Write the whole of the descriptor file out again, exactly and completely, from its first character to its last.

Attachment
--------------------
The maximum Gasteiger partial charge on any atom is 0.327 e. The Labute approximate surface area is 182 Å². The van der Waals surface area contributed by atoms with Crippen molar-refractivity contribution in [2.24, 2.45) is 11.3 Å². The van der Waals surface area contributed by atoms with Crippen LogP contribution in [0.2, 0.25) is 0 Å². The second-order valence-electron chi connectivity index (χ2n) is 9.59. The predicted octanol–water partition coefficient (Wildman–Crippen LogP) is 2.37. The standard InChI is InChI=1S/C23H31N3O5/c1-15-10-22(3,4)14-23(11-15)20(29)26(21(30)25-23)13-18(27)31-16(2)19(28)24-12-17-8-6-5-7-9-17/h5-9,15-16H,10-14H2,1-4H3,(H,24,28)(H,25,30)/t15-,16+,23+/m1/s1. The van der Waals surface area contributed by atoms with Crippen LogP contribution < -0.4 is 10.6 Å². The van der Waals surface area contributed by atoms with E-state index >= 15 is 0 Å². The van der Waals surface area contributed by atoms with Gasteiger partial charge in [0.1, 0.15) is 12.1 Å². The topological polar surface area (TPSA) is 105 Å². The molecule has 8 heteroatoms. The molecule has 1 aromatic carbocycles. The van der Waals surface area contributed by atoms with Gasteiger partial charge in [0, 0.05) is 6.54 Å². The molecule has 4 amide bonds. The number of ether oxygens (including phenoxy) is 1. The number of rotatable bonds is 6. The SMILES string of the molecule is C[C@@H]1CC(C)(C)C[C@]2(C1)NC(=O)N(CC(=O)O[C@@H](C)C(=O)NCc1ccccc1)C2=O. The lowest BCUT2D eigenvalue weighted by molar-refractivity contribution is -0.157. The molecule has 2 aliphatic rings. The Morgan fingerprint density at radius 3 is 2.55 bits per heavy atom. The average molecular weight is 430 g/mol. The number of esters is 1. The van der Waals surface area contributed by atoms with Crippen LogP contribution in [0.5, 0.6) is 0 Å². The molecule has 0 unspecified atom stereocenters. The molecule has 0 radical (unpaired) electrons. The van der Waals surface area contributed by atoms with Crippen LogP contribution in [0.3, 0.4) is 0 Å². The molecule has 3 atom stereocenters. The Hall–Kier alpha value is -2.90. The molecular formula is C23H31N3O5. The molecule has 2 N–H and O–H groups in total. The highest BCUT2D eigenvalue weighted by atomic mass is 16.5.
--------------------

The maximum Gasteiger partial charge on any atom is 0.327 e. The Labute approximate surface area is 182 Å². The van der Waals surface area contributed by atoms with Crippen molar-refractivity contribution in [2.24, 2.45) is 11.3 Å². The van der Waals surface area contributed by atoms with Crippen LogP contribution in [0.2, 0.25) is 0 Å². The second-order valence-electron chi connectivity index (χ2n) is 9.59. The predicted octanol–water partition coefficient (Wildman–Crippen LogP) is 2.37. The standard InChI is InChI=1S/C23H31N3O5/c1-15-10-22(3,4)14-23(11-15)20(29)26(21(30)25-23)13-18(27)31-16(2)19(28)24-12-17-8-6-5-7-9-17/h5-9,15-16H,10-14H2,1-4H3,(H,24,28)(H,25,30)/t15-,16+,23+/m1/s1. The van der Waals surface area contributed by atoms with Crippen LogP contribution < -0.4 is 10.6 Å². The van der Waals surface area contributed by atoms with E-state index >= 15 is 0 Å². The van der Waals surface area contributed by atoms with Gasteiger partial charge in [0.1, 0.15) is 12.1 Å². The topological polar surface area (TPSA) is 105 Å². The molecule has 8 heteroatoms. The molecule has 1 aromatic carbocycles. The van der Waals surface area contributed by atoms with Gasteiger partial charge in [0, 0.05) is 6.54 Å². The molecule has 4 amide bonds. The number of ether oxygens (including phenoxy) is 1. The number of rotatable bonds is 6. The SMILES string of the molecule is C[C@@H]1CC(C)(C)C[C@]2(C1)NC(=O)N(CC(=O)O[C@@H](C)C(=O)NCc1ccccc1)C2=O. The lowest BCUT2D eigenvalue weighted by molar-refractivity contribution is -0.157. The molecule has 2 aliphatic rings. The Morgan fingerprint density at radius 3 is 2.55 bits per heavy atom. The average molecular weight is 430 g/mol. The number of esters is 1. The van der Waals surface area contributed by atoms with Crippen LogP contribution in [0.5, 0.6) is 0 Å². The molecule has 0 unspecified atom stereocenters. The molecule has 0 radical (unpaired) electrons. The van der Waals surface area contributed by atoms with Crippen LogP contribution in [0.3, 0.4) is 0 Å². The molecule has 3 atom stereocenters. The Hall–Kier alpha value is -2.90. The molecular formula is C23H31N3O5. The molecule has 2 N–H and O–H groups in total. The highest BCUT2D eigenvalue weighted by atomic mass is 16.5.